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The city of Philadelphia evokes images of Independence Hall, the Liberty Bell, the Declaration of Independence and the constitutional conventions. Each of these great and meaningful historic places and events focused on words and their meaning. Since there continues to be a debate over the intent and meaning of those famous words, it seems appropriate that Philadelphia has been home to several lawsuits involving the increasingly lucrative market for artificial sweeteners.

Although we do not know if Gene E.K. Pratter and John R. Padova prefer any type of sweetener in their coffee or tea, their courtrooms were home to some battles in the billion-dollar artificial sweetener market including yellow, pink and blue packets as well as sugar, the natural sweetener. This litigation and the level at which it was conducted suggest that issues involving intellectual property rights are increasingly important aspects of the food technology industry.

The battle for market share is increasingly intense with significantly more investment in research and development, focus groups, product creativity and placement. Increasingly, companies are recognizing that those investments require greater planning with regard to each aspect of identifying, protecting and enforcing an IP portfolio and greater vigilance in the marketplace for competitive activity that infringes those IP rights.

With increased attention on natural sugar as an alleged culprit behind obesity, diabetes and a host of medical problems, more and more consumers are turning to artificial sweeteners as an alternative, despite the ongoing debate over their possible health risks. In less than a decade, Splenda sweetener established a 60 percent market share for an alternative to sugar. Since this entire market share was not comprised of new consumers, it is not surprising that competitors found their percentage of the market shrinking as Splenda sweetener grew in popularity. The companies with shrinking market shares turned from direct product qualities, such as taste, dissolvability and lack of after taste, to focus on the words used to promote the Splenda sweetener product.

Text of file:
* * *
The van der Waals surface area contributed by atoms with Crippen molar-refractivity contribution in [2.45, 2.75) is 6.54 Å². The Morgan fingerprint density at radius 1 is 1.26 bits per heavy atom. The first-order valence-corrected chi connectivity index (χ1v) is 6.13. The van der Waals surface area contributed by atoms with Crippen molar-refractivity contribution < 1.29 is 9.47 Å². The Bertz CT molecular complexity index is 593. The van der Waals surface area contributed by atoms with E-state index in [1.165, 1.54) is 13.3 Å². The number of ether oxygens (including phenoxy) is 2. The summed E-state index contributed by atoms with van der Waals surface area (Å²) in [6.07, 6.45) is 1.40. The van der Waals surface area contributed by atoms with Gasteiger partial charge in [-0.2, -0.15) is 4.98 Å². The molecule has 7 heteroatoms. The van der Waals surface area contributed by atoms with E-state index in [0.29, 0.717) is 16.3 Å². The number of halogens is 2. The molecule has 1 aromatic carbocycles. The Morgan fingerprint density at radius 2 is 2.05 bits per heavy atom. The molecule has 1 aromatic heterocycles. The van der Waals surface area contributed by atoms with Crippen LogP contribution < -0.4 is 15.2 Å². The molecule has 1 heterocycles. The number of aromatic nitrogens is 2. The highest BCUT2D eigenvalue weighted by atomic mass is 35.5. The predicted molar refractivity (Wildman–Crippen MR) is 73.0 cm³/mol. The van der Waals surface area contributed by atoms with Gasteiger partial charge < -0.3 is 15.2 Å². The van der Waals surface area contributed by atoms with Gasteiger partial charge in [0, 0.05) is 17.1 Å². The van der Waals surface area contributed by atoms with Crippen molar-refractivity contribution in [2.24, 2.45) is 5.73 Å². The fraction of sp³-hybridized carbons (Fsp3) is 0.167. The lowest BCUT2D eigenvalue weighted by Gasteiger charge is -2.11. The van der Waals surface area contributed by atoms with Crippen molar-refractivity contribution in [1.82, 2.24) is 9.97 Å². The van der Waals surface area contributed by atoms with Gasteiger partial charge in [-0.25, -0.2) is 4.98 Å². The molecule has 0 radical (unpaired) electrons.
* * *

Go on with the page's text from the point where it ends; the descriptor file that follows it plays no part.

The competitive issue thus turned on the product slogan and the use of the word “sugar” within the product slogan. While future marketing slogans are unlikely to tout “made from synthetic cholorocarbon,” the recent slew of litigation suggests the need for increased attention to emerging legal standards and care when positioning products in the marketplace.

Since Philadelphia has once again become the focal center over the meaning and intent of words, this is a good time to recap the word litigations that have attracted the eyes of lawyers, corporations and consumers alike as the battle rages for supremacy in the sweetness marketplace.

The monthlong case before Pratter in the U.S. District Court for the Eastern District of Pennsylvania concluded with a settlement between the parties — but whether it has been amicable, confidential or truly conclusive is another story.

Merisant, the maker of Equal, sued rival McNeil, a subsidiary of Johnson & Johnson and the maker of Splenda sweetener, seeking more then $200 million in damages. The suit focused on Splenda’s advertising slogan, “Made from sugar so it tastes like sugar.” The offending word in the slogan being “sugar,” and the debate was over what that word means scientifically and how consumers understand that word. Some may see this as semantics, but in the billion-dollar market for sweeteners, it was considered critical and had to be resolved.

Equal once was on top of the $1.5 billion artificial sweetener market, until being toppled by Splenda’s introduction in late 1999. Today, Splenda has overtaken the competitive Equal and Sweet ‘N Low with sales of approximately $410 million in 2006. More than 4,000 food and drink products, from breakfast cereals to diet drinks and ice cream contain Splenda. And the market appears to have substantial growth potential. This was not a purely academic exercise about words, and it had the potential to greatly influence future product introductions and advertising.